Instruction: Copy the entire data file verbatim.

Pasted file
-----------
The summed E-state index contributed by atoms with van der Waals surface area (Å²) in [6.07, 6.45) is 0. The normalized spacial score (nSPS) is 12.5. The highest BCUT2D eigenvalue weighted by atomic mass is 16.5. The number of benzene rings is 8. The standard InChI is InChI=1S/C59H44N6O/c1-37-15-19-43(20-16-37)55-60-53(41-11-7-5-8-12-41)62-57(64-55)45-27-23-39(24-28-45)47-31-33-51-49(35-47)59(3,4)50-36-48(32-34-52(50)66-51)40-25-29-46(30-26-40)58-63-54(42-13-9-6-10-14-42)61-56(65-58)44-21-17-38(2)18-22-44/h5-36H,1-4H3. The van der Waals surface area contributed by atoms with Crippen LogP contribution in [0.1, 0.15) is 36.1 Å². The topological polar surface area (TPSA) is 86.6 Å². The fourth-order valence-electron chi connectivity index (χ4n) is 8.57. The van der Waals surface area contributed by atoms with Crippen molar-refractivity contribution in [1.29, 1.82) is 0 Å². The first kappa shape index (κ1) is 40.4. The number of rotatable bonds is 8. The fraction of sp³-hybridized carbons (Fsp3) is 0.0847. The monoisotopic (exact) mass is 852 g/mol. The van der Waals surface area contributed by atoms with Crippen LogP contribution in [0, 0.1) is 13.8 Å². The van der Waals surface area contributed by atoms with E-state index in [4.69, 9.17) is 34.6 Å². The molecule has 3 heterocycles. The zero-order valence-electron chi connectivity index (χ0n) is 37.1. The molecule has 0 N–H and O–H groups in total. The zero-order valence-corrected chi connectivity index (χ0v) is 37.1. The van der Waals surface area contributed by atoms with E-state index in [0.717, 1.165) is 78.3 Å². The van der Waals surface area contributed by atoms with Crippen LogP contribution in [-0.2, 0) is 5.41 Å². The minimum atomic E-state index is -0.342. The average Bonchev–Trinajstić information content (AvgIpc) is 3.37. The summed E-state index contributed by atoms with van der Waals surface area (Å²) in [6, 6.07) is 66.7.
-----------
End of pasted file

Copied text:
The summed E-state index contributed by atoms with van der Waals surface area (Å²) in [6.07, 6.45) is 0. The normalized spacial score (nSPS) is 12.5. The highest BCUT2D eigenvalue weighted by atomic mass is 16.5. The number of benzene rings is 8. The standard InChI is InChI=1S/C59H44N6O/c1-37-15-19-43(20-16-37)55-60-53(41-11-7-5-8-12-41)62-57(64-55)45-27-23-39(24-28-45)47-31-33-51-49(35-47)59(3,4)50-36-48(32-34-52(50)66-51)40-25-29-46(30-26-40)58-63-54(42-13-9-6-10-14-42)61-56(65-58)44-21-17-38(2)18-22-44/h5-36H,1-4H3. The van der Waals surface area contributed by atoms with Crippen LogP contribution in [0.1, 0.15) is 36.1 Å². The topological polar surface area (TPSA) is 86.6 Å². The fourth-order valence-electron chi connectivity index (χ4n) is 8.57. The van der Waals surface area contributed by atoms with Crippen molar-refractivity contribution in [1.29, 1.82) is 0 Å². The first kappa shape index (κ1) is 40.4. The number of rotatable bonds is 8. The fraction of sp³-hybridized carbons (Fsp3) is 0.0847. The monoisotopic (exact) mass is 852 g/mol. The van der Waals surface area contributed by atoms with Crippen LogP contribution in [0, 0.1) is 13.8 Å². The van der Waals surface area contributed by atoms with E-state index in [4.69, 9.17) is 34.6 Å². The molecule has 3 heterocycles. The zero-order valence-electron chi connectivity index (χ0n) is 37.1. The molecule has 0 N–H and O–H groups in total. The zero-order valence-corrected chi connectivity index (χ0v) is 37.1. The van der Waals surface area contributed by atoms with E-state index in [0.717, 1.165) is 78.3 Å². The van der Waals surface area contributed by atoms with Crippen LogP contribution in [-0.2, 0) is 5.41 Å². The minimum atomic E-state index is -0.342. The average Bonchev–Trinajstić information content (AvgIpc) is 3.37. The summed E-state index contributed by atoms with van der Waals surface area (Å²) in [6, 6.07) is 66.7.